Finally, there is a surprisingly and regrettably brief discussion of “work”. Given that this is a category that the Report would add to Finnis’ list of human goods, and given its perceptive observation that “[p]rojects that advance the goods of life and work for the benefit of others may play a more prominent role in the future, given the contemporary concern with the environment and current high levels of unemployment”, one would like to have seen a more sustained analysis of this issue. Under “work” the Report refers to purposes such as “social councils, micro-development projects, and community foundations” because “they are all involved in pursuing creative and effective ways of getting people back to work” even though “they do not easily fit under the traditional categories of relief of poverty and/or the advancement of education”. It is easy to agree that they do promote human flourishing; perhaps the Supreme Court of Canada will take up this suggestion in its assessment of the Vancouver Society of Immigrant and Visible Minority Women case, discussed elsewhere in this issue.10 Perhaps, however, the Court will be wary of this kind of a judicial extension of charity absent legislative approval of the Commission’s ideas.
A brief review of this type cannot hope to do full justice to a report as comprehensive and closely-argued as this one. While the reader who wishes to learn about the current law of charity in a systematic way will not really be able to do so from the Report, there is a great deal of food for thought here, more than I have discussed. The Commission should be particularly praised for chapter 6, its attempt to formulate a conceptual basis for a “real meaning” of charity.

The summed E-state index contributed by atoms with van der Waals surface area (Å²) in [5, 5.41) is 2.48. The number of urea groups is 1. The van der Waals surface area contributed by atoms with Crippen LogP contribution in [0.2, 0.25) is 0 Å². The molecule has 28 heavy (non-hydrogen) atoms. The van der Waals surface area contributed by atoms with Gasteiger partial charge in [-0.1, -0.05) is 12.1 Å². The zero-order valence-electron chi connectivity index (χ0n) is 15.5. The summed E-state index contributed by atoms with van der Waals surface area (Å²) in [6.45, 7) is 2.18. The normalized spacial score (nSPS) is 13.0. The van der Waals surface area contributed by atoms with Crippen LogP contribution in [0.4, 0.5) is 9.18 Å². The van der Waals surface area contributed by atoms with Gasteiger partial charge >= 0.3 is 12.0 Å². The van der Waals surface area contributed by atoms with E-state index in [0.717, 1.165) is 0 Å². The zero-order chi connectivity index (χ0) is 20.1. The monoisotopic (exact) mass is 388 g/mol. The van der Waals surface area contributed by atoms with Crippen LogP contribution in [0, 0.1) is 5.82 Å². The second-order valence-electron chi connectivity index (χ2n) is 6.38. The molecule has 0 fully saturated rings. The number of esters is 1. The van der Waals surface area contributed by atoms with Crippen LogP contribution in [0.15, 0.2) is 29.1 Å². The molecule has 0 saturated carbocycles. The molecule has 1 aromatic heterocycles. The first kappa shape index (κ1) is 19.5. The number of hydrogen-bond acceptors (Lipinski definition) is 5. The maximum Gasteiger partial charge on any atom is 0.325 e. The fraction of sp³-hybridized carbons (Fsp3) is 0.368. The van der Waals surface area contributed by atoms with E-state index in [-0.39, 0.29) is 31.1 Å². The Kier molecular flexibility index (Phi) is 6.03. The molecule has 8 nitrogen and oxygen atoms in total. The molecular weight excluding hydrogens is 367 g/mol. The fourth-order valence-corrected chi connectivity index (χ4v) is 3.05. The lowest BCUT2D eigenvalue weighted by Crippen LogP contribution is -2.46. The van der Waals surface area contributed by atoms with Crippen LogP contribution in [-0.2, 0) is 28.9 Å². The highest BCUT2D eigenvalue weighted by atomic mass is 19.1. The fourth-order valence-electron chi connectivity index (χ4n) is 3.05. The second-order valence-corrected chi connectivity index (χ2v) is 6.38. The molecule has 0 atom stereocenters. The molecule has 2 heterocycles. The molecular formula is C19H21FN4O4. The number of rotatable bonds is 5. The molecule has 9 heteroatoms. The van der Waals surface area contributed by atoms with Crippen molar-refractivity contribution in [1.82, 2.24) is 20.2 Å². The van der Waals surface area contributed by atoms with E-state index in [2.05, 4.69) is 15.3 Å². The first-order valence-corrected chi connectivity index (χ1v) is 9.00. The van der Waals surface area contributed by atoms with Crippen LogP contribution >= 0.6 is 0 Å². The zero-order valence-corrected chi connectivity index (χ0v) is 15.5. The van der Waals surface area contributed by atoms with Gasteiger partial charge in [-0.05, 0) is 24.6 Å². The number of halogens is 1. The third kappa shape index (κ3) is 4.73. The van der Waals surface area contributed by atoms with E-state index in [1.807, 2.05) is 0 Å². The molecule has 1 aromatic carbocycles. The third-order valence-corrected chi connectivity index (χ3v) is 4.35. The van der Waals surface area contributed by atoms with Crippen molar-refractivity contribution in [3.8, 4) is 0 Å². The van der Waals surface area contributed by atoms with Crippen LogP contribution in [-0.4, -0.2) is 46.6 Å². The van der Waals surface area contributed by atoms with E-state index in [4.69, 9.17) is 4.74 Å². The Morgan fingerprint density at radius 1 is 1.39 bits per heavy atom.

I. The Report draws principally on chapter 4 of Finnis’ Natural Law and Natural Rights (Oxford, 1980).
2. “[T]here is no true divergence between the common-law definition and the real meaning of charity, and therefore there is no case to be made for a general or basic reform” (p. 227).
3. While it provides an Appendix listing various possible codifications, the Report does not recommend the adoption of any of them.
4. The Report acknowledges these arguments at pp. 162-163, but rejects them in favour of its one-definition-only approach.
5. I have chosen not to review the Report’s discussion of the meaning of “relief of poverty”, of aspects of the “public benefit” test, the relationship between public policy and public works, international charity, friendship, and sports.
6. See “Legal Developments”, the discussion of Re Ramsden, p. 37 of this issue.
7. (1990), 69 D.L.R. (4th) 321 (Ont. C.A.).
8. See most recently P. Michell, “The Political Purposes Doctrine in Canadian
Charities Law” (1995), 12 Philanthrop. No.4, pp. 3-32.
9. McGovern v. Attorney-General,  Ch. 321.
10. Supra, footnote 6, at p. 41.
Faculty of Law, University of Toronto